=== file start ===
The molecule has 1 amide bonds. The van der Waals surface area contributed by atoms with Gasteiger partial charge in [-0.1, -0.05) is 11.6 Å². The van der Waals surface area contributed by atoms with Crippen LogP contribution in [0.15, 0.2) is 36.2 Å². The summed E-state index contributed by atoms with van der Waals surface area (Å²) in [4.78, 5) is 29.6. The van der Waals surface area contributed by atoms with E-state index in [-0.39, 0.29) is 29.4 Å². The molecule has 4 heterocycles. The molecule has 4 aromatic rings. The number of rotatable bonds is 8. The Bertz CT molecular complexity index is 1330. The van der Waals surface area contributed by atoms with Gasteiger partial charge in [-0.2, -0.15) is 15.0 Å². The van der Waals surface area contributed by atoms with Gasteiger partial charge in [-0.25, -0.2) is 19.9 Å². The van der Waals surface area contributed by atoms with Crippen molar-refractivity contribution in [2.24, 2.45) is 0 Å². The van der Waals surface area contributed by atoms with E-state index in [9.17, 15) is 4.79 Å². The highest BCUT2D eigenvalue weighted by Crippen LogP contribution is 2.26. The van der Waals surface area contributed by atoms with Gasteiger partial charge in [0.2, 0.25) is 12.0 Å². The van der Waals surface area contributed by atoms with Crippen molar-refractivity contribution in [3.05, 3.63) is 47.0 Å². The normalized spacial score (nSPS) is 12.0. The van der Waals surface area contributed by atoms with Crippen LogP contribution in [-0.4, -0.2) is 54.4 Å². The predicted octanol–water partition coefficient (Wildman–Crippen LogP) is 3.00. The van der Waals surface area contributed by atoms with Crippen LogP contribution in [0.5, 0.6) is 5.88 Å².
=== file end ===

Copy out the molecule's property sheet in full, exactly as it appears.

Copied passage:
The molecule has 1 amide bonds. The van der Waals surface area contributed by atoms with Gasteiger partial charge in [-0.1, -0.05) is 11.6 Å². The van der Waals surface area contributed by atoms with Crippen LogP contribution in [0.15, 0.2) is 36.2 Å². The summed E-state index contributed by atoms with van der Waals surface area (Å²) in [4.78, 5) is 29.6. The van der Waals surface area contributed by atoms with E-state index in [-0.39, 0.29) is 29.4 Å². The molecule has 4 heterocycles. The molecule has 4 aromatic rings. The number of rotatable bonds is 8. The Bertz CT molecular complexity index is 1330. The van der Waals surface area contributed by atoms with Gasteiger partial charge in [-0.2, -0.15) is 15.0 Å². The van der Waals surface area contributed by atoms with Gasteiger partial charge in [-0.25, -0.2) is 19.9 Å². The van der Waals surface area contributed by atoms with Crippen molar-refractivity contribution in [2.24, 2.45) is 0 Å². The van der Waals surface area contributed by atoms with E-state index in [9.17, 15) is 4.79 Å². The highest BCUT2D eigenvalue weighted by Crippen LogP contribution is 2.26. The van der Waals surface area contributed by atoms with Gasteiger partial charge in [0.2, 0.25) is 12.0 Å². The van der Waals surface area contributed by atoms with Crippen molar-refractivity contribution in [3.05, 3.63) is 47.0 Å². The normalized spacial score (nSPS) is 12.0. The van der Waals surface area contributed by atoms with Crippen LogP contribution in [-0.4, -0.2) is 54.4 Å². The predicted octanol–water partition coefficient (Wildman–Crippen LogP) is 3.00. The van der Waals surface area contributed by atoms with Crippen LogP contribution in [0.5, 0.6) is 5.88 Å².